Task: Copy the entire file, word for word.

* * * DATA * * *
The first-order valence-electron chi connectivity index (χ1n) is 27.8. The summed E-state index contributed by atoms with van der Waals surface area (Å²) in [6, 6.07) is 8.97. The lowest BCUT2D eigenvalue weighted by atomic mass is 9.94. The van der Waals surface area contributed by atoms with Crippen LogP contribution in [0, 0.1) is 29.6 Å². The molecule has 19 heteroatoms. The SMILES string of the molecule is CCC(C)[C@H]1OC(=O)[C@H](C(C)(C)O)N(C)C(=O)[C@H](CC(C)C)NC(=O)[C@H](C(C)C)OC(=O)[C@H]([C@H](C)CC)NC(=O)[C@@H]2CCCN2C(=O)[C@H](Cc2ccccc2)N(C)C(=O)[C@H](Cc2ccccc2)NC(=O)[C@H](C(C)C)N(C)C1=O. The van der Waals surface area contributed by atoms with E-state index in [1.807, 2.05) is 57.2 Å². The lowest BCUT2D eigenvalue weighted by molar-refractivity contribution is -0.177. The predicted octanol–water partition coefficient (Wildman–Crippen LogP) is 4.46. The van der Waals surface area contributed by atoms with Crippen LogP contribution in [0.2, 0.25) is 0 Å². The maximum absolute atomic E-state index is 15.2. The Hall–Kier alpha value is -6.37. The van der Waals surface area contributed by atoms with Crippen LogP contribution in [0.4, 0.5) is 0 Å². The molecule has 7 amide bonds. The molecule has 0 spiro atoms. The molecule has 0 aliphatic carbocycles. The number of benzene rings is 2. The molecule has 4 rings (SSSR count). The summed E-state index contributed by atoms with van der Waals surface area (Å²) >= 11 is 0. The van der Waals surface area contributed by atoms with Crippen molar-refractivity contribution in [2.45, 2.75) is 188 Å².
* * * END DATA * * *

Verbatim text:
The first-order valence-electron chi connectivity index (χ1n) is 27.8. The summed E-state index contributed by atoms with van der Waals surface area (Å²) in [6, 6.07) is 8.97. The lowest BCUT2D eigenvalue weighted by atomic mass is 9.94. The van der Waals surface area contributed by atoms with Crippen LogP contribution in [0, 0.1) is 29.6 Å². The molecule has 19 heteroatoms. The SMILES string of the molecule is CCC(C)[C@H]1OC(=O)[C@H](C(C)(C)O)N(C)C(=O)[C@H](CC(C)C)NC(=O)[C@H](C(C)C)OC(=O)[C@H]([C@H](C)CC)NC(=O)[C@@H]2CCCN2C(=O)[C@H](Cc2ccccc2)N(C)C(=O)[C@H](Cc2ccccc2)NC(=O)[C@H](C(C)C)N(C)C1=O. The van der Waals surface area contributed by atoms with E-state index in [1.807, 2.05) is 57.2 Å². The lowest BCUT2D eigenvalue weighted by molar-refractivity contribution is -0.177. The predicted octanol–water partition coefficient (Wildman–Crippen LogP) is 4.46. The van der Waals surface area contributed by atoms with Crippen LogP contribution in [0.2, 0.25) is 0 Å². The maximum absolute atomic E-state index is 15.2. The Hall–Kier alpha value is -6.37. The van der Waals surface area contributed by atoms with Crippen LogP contribution in [0.4, 0.5) is 0 Å². The molecule has 7 amide bonds. The molecule has 0 spiro atoms. The molecule has 0 aliphatic carbocycles. The number of benzene rings is 2. The molecule has 4 rings (SSSR count). The summed E-state index contributed by atoms with van der Waals surface area (Å²) >= 11 is 0. The van der Waals surface area contributed by atoms with Crippen molar-refractivity contribution in [2.45, 2.75) is 188 Å².